There is great temptation and tendency to define ourselves by a career, job or bank account. But we are not the sum total of our achievements, much less our possessions or wealth. No, whatever self esteem we have must be based on our oneness with the Lord: Our core identity is that we are his sons and daughters, made in his image, made to love and be loved by him.

Had Job not been stripped of all in which he defined himself— his wealth and servants, his children, his position— could he have had his spiritual eyes opened? Could he have seen God through so many layers of human identity?

Job 3:20-23 Job was a man of God who showed wonderful character and reserve in the first phase of his tremendous test. But in the second, the greatest man of the east (Job 1:3) is revealed to be a saint in need of learning greater perseverance.

Job 3:24-26 Perhaps Satan had been attacking Job’s mind long before he attacked his belongings. Though Job appeared to be completely blessed, underneath —in his heart— the greatest man of the east was troubled with fear and dread. Intellectually he understood he owed everything to God, but he lived as though it all rested on him. The Lord saw he was unhappy under the crushing weight.

Though the Lord removes the hedge of his protection

Job Sees The Light - Third in a series

Job 2:1-3 Hover over this Bible passage, and see its similarity to Job 1:6-8. However, in Job 2:3, the Lord makes plain that he was in fact the One who destroyed Job without cause.

Christians can trust God’s permissive will, for all things work together for good… Rom 8:28. The key to God’s description of Job is that he is his servant. He is one of God’s own, chosen in Christ “before the creation of the world to be holy and blameless in his sight.” (Eph 1:4)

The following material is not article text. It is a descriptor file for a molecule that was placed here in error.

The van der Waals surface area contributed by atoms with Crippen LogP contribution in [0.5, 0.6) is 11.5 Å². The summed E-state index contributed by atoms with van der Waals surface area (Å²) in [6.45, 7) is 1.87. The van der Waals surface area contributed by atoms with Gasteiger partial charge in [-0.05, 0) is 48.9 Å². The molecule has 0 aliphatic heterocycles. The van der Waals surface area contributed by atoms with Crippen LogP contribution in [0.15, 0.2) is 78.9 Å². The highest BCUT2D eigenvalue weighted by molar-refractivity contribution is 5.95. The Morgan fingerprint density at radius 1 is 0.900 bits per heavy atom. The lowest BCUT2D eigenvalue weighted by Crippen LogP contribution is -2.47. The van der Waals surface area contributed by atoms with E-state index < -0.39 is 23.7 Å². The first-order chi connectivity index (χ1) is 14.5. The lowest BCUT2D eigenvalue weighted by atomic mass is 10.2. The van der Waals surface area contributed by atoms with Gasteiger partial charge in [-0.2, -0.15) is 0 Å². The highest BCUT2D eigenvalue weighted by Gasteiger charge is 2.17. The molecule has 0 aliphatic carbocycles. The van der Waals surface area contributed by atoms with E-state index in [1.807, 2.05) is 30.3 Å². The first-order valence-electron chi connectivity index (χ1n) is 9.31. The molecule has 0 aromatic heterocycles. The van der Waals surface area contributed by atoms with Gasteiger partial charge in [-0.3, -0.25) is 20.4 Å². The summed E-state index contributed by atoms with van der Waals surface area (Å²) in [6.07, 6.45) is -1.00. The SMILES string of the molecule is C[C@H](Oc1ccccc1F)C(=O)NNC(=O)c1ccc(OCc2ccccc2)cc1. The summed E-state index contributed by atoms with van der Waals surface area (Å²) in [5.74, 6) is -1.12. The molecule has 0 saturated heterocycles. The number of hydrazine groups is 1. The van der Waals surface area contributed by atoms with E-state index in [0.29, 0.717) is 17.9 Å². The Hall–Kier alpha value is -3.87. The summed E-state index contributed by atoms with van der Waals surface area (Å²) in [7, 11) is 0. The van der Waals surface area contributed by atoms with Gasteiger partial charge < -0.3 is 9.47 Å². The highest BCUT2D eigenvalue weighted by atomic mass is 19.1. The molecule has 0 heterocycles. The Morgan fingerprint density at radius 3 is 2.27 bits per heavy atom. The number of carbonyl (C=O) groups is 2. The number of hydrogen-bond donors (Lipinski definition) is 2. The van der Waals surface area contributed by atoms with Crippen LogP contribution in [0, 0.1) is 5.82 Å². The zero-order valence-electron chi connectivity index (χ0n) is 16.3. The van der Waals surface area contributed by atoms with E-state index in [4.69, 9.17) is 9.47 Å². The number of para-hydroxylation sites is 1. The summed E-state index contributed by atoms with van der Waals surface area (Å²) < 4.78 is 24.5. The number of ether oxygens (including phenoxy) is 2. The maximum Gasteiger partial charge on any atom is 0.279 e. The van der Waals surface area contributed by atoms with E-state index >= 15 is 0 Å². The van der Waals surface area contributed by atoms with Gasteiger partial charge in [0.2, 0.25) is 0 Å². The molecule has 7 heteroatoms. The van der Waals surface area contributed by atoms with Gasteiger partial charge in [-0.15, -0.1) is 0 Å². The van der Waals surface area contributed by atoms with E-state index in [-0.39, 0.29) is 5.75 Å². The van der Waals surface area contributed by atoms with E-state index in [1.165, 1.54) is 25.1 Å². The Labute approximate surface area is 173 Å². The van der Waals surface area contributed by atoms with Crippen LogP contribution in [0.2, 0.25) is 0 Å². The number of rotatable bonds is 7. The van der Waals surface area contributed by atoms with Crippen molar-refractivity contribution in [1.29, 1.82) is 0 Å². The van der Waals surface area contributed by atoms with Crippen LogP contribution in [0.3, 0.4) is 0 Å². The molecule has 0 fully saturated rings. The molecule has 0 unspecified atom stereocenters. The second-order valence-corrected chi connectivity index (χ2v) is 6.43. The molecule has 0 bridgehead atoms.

Job 2:4-6 Satan was infuriated. In his rage, he doubled the ante: God let's see if you can claim this man's heart after you make him ill and unattractive. Of course he is willing to hang onto his faith as long as he has his looks and health; he'd even exchange his children's lives in return for his own (Skin for skin). But strike his flesh and bones and then we'll see if he still maintains his integrity.

As before, he is accusing Job of shallowness and a faith based on wanting blessings, not the one who blesses. And once again, he is accusing God for protecting Job and thereby insuring his faith.

Isn’t it interesting that Satan cannot accuse Job without also accusing God? God’s relationship with his own is so close that the curses of one must fall on the other. It is this relationship that ensures the servant’s ultimate innocence and deliverance, for God has said, “How can I let myself be defamed? I will not yield my glory to another.” (Isa. 48:11) The honor and glory of God will never be blackened, therefore those who are his must reflect his glory and be brought to victory.

Job 2:7 Must the Lord remove his hedge from around Job to prove his delight in him is justified? No, God is not constrained to prove anything to anyone, but again, he has chosen to allow Satan to destroy Job knowing the persecution will do him good. God has not swallowed Satan’s bait, but he has gone fishing for Job’s heart.

Job 2:8-10 Even though a ruined man, Job was a good husband by New Testament standards. He was kind to her in her weak state, showing honor to the woman as the weaker vessel, since they are heirs with you of the grace of life, so that your prayers may not be hindered. (1 Pet 3:7)

Job 2:11-13 Here are three men, Eliphaz, Bildad and Zophar, whose names mean, respectively, God is dispenser, Son of contention, and Rough and hairy.* They have come, a trinity, with the best of intentions, but do their names betray what they will accomplish?

*Young's Analytical Concordance

Attention Readers

Have you visited the Biotech Blog on this website? Find information and resources to help you think about biotech as a Christian.

During the summer of 2017, I explored the topic of kidney donation. Is it right for a society to permit that? To encourage it? What do you think? Read the Live Kidney Donation Series!

Should you sign your driver’s license to be an organ donor? Is cremation OK with God? Do these practices undermine the Christian doctrine of the Resurrection?

Learn more. The conscience cannot function without facts.


Ye are the light of the world. A city that is set on an hill cannot be hid. -Mat 5:14